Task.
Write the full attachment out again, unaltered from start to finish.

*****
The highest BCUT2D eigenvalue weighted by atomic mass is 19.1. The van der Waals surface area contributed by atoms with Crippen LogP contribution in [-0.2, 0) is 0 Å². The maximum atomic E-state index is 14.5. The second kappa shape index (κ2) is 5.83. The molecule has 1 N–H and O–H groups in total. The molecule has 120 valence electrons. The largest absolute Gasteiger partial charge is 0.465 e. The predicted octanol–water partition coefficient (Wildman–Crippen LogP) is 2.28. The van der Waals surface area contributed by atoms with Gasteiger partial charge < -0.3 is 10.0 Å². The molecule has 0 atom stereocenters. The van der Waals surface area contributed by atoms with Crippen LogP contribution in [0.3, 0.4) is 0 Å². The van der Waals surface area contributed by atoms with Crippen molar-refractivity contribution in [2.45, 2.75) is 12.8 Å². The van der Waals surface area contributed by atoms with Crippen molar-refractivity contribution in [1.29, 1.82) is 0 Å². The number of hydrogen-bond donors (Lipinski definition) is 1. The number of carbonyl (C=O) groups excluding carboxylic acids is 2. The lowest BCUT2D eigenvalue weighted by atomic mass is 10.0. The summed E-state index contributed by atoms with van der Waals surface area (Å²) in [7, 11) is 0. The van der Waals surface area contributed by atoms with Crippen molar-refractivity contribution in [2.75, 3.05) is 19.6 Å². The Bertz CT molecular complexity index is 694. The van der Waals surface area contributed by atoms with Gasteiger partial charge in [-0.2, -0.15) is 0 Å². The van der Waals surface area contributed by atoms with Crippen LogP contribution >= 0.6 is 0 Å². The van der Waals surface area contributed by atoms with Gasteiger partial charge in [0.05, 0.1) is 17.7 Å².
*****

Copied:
The highest BCUT2D eigenvalue weighted by atomic mass is 19.1. The van der Waals surface area contributed by atoms with Crippen LogP contribution in [-0.2, 0) is 0 Å². The maximum atomic E-state index is 14.5. The second kappa shape index (κ2) is 5.83. The molecule has 1 N–H and O–H groups in total. The molecule has 120 valence electrons. The largest absolute Gasteiger partial charge is 0.465 e. The predicted octanol–water partition coefficient (Wildman–Crippen LogP) is 2.28. The van der Waals surface area contributed by atoms with Gasteiger partial charge < -0.3 is 10.0 Å². The molecule has 0 atom stereocenters. The van der Waals surface area contributed by atoms with Crippen LogP contribution in [0.3, 0.4) is 0 Å². The van der Waals surface area contributed by atoms with Crippen molar-refractivity contribution in [2.45, 2.75) is 12.8 Å². The van der Waals surface area contributed by atoms with Crippen molar-refractivity contribution in [1.29, 1.82) is 0 Å². The number of hydrogen-bond donors (Lipinski definition) is 1. The number of carbonyl (C=O) groups excluding carboxylic acids is 2. The lowest BCUT2D eigenvalue weighted by atomic mass is 10.0. The summed E-state index contributed by atoms with van der Waals surface area (Å²) in [7, 11) is 0. The van der Waals surface area contributed by atoms with Crippen molar-refractivity contribution in [2.75, 3.05) is 19.6 Å². The Bertz CT molecular complexity index is 694. The van der Waals surface area contributed by atoms with Gasteiger partial charge in [-0.2, -0.15) is 0 Å². The van der Waals surface area contributed by atoms with Crippen LogP contribution >= 0.6 is 0 Å². The van der Waals surface area contributed by atoms with Gasteiger partial charge in [0.05, 0.1) is 17.7 Å².